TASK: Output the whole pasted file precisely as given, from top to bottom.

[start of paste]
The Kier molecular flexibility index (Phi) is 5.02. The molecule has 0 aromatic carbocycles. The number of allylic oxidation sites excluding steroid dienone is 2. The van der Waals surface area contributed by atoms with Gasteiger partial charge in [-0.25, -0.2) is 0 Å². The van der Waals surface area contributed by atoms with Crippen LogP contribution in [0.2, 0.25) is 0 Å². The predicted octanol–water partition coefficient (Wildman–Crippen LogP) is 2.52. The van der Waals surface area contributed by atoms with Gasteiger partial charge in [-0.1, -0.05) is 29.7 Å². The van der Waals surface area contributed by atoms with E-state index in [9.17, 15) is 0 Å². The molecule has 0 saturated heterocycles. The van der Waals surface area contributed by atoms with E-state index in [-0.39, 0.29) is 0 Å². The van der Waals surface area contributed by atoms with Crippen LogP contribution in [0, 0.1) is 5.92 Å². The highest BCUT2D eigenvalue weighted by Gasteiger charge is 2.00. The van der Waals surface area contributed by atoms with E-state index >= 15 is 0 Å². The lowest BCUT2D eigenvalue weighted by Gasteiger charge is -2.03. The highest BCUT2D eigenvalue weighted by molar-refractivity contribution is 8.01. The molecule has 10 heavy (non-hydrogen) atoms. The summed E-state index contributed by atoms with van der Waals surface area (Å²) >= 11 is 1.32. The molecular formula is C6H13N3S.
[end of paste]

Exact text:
The Kier molecular flexibility index (Phi) is 5.02. The molecule has 0 aromatic carbocycles. The number of allylic oxidation sites excluding steroid dienone is 2. The van der Waals surface area contributed by atoms with Gasteiger partial charge in [-0.25, -0.2) is 0 Å². The van der Waals surface area contributed by atoms with Crippen LogP contribution in [0.2, 0.25) is 0 Å². The predicted octanol–water partition coefficient (Wildman–Crippen LogP) is 2.52. The van der Waals surface area contributed by atoms with Gasteiger partial charge in [-0.1, -0.05) is 29.7 Å². The van der Waals surface area contributed by atoms with E-state index in [9.17, 15) is 0 Å². The molecule has 0 saturated heterocycles. The van der Waals surface area contributed by atoms with E-state index in [-0.39, 0.29) is 0 Å². The van der Waals surface area contributed by atoms with Crippen LogP contribution in [0, 0.1) is 5.92 Å². The highest BCUT2D eigenvalue weighted by Gasteiger charge is 2.00. The van der Waals surface area contributed by atoms with E-state index >= 15 is 0 Å². The lowest BCUT2D eigenvalue weighted by Gasteiger charge is -2.03. The highest BCUT2D eigenvalue weighted by molar-refractivity contribution is 8.01. The molecule has 10 heavy (non-hydrogen) atoms. The summed E-state index contributed by atoms with van der Waals surface area (Å²) >= 11 is 1.32. The molecular formula is C6H13N3S.